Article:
With the exception of a few odd logs, sawing at the Canadian Mill has ceased, and all concentration has been diverted to Pitwood and the running of the Re-saw Plant, and in the former an average has been maintained in production of 25,000 lineal feet per day.
In regard to the first Friction Clutch installed at the company for operating the feed mechanism of the carriage, it has been tested and when some minor details (which in no way affects the principle) are adjusted, the above device will prove its value to the Corps.
Very satisfactory progress has been made during the past four weeks both by the crops and the livestock. The potatoes are maturing nicely with a great number to each hill; already the early variety is being dug for the various Messes, which variety is estimated to yield eight tons per acre. Other vegetables have likewise been distributed for the company’s consumption. Four hogs were sold on the 20th which netted £44.1.8, and a few days later eight little ones were added to the piggery.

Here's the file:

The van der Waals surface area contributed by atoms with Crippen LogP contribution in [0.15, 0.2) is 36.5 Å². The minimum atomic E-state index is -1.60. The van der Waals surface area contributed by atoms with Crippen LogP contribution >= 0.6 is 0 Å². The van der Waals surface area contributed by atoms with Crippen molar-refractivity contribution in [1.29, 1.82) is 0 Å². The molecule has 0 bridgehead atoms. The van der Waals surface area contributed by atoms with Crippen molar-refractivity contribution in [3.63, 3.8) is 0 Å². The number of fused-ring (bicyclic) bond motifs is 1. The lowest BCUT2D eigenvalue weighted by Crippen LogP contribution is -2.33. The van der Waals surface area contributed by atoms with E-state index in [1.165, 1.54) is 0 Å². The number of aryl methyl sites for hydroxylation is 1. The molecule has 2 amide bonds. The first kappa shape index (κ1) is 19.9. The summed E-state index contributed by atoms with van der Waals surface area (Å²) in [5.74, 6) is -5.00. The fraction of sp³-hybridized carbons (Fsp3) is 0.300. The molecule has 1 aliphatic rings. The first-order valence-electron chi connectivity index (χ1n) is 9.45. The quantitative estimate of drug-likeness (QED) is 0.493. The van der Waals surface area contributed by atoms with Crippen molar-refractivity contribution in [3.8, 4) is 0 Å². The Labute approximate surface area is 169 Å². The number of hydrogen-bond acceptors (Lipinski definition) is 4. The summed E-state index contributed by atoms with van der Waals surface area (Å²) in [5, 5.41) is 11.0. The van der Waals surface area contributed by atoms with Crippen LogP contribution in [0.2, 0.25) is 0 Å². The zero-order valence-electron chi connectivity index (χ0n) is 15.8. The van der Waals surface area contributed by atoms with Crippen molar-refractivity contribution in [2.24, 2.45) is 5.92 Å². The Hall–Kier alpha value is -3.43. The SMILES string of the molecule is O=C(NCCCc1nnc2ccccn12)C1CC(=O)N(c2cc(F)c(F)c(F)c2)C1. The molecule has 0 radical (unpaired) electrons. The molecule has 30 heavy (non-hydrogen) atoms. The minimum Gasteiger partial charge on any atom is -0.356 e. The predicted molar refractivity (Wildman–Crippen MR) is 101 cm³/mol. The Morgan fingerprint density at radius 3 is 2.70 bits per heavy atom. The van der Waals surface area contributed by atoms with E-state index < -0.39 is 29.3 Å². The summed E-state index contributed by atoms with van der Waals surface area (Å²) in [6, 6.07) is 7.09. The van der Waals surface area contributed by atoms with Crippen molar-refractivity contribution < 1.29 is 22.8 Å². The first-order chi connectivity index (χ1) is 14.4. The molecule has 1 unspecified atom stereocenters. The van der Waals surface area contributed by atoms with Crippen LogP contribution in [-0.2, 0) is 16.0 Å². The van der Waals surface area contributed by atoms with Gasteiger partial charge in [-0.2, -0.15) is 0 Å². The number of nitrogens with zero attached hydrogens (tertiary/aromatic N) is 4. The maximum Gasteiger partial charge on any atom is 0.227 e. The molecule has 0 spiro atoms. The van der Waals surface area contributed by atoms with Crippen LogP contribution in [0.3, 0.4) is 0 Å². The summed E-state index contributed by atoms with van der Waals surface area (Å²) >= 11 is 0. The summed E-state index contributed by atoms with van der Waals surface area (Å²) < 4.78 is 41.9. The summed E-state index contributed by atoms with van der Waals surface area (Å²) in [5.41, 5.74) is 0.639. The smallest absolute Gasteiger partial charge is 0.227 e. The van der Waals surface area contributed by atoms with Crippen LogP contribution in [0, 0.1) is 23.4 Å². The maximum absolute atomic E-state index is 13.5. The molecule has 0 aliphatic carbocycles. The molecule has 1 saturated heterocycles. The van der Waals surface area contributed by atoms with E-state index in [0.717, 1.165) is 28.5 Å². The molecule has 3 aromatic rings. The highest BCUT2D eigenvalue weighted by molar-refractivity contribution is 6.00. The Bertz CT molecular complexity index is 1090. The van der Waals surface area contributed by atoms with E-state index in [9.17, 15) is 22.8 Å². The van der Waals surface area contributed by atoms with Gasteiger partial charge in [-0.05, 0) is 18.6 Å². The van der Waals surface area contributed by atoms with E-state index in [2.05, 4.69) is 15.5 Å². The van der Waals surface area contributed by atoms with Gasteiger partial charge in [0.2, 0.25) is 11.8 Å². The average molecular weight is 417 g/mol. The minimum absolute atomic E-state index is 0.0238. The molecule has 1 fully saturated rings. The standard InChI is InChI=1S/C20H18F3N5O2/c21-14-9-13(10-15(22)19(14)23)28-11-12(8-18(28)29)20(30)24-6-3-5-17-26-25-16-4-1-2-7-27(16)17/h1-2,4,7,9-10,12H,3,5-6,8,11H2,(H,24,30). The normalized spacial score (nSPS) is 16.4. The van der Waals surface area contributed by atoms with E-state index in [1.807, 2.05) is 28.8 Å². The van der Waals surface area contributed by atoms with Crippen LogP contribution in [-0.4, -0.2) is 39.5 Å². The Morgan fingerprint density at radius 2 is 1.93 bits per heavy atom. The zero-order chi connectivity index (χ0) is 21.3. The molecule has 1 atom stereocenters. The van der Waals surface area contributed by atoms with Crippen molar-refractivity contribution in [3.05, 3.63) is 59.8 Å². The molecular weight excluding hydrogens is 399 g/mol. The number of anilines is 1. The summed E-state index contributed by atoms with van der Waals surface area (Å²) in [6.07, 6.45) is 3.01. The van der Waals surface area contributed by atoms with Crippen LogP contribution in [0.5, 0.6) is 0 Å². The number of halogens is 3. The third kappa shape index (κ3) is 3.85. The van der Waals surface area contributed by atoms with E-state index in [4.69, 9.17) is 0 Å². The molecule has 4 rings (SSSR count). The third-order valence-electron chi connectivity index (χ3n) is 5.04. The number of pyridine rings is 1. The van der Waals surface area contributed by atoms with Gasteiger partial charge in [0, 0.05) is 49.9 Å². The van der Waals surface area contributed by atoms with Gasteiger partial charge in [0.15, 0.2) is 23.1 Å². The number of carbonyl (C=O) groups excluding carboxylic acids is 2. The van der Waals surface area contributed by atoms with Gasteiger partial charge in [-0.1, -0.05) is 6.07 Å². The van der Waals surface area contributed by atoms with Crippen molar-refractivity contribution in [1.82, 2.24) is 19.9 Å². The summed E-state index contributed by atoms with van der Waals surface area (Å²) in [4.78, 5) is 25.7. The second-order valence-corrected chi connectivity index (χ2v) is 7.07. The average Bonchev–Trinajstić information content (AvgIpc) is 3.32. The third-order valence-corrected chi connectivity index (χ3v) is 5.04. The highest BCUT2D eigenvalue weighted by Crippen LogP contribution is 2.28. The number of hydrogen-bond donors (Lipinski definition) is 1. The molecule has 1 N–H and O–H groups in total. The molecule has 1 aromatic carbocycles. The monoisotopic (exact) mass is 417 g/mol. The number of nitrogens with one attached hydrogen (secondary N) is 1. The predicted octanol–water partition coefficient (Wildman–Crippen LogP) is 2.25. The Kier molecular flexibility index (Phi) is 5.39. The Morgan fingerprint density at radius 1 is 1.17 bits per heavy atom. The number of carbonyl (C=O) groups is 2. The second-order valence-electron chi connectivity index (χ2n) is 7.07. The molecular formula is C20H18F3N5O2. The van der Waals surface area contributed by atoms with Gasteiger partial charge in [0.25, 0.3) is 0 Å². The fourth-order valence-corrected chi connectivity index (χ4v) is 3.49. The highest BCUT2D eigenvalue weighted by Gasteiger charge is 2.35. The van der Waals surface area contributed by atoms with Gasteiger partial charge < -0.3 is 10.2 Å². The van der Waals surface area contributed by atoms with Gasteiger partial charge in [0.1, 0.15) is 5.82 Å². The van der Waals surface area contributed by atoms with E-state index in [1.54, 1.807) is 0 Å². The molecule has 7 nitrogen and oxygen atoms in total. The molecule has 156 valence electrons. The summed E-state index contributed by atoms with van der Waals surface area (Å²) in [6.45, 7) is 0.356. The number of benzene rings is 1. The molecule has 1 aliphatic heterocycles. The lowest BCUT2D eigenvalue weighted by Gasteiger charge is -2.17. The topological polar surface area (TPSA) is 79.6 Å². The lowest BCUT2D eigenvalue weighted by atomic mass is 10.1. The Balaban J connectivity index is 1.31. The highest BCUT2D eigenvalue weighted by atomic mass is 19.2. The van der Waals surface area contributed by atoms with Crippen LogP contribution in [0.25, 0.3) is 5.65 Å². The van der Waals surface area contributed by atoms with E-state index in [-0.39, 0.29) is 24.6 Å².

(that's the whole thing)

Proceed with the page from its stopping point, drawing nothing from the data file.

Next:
Capt. Jos. E. Thompson paid the company on the 6th and on the 11th Lieut-Col. Starkey A.D.M.S., Major Casgraln, Lieut-Col. Campbell and Lieut. I.R. Brigham visited the camp. 101 Comy. baseball team came for a game on the 14th but owing to rain the game had to be postponed. Captain Begg C.A.M.C. made three visits during the month, i.e. on the 2nd, 15th & 26th. Major McCuaig called on the 22nd, and on the 30th Captain C. W. Shelley brought the Rev. Dr. Wallace to speak to the men and report on life in a Canadian Forestry Corp Company.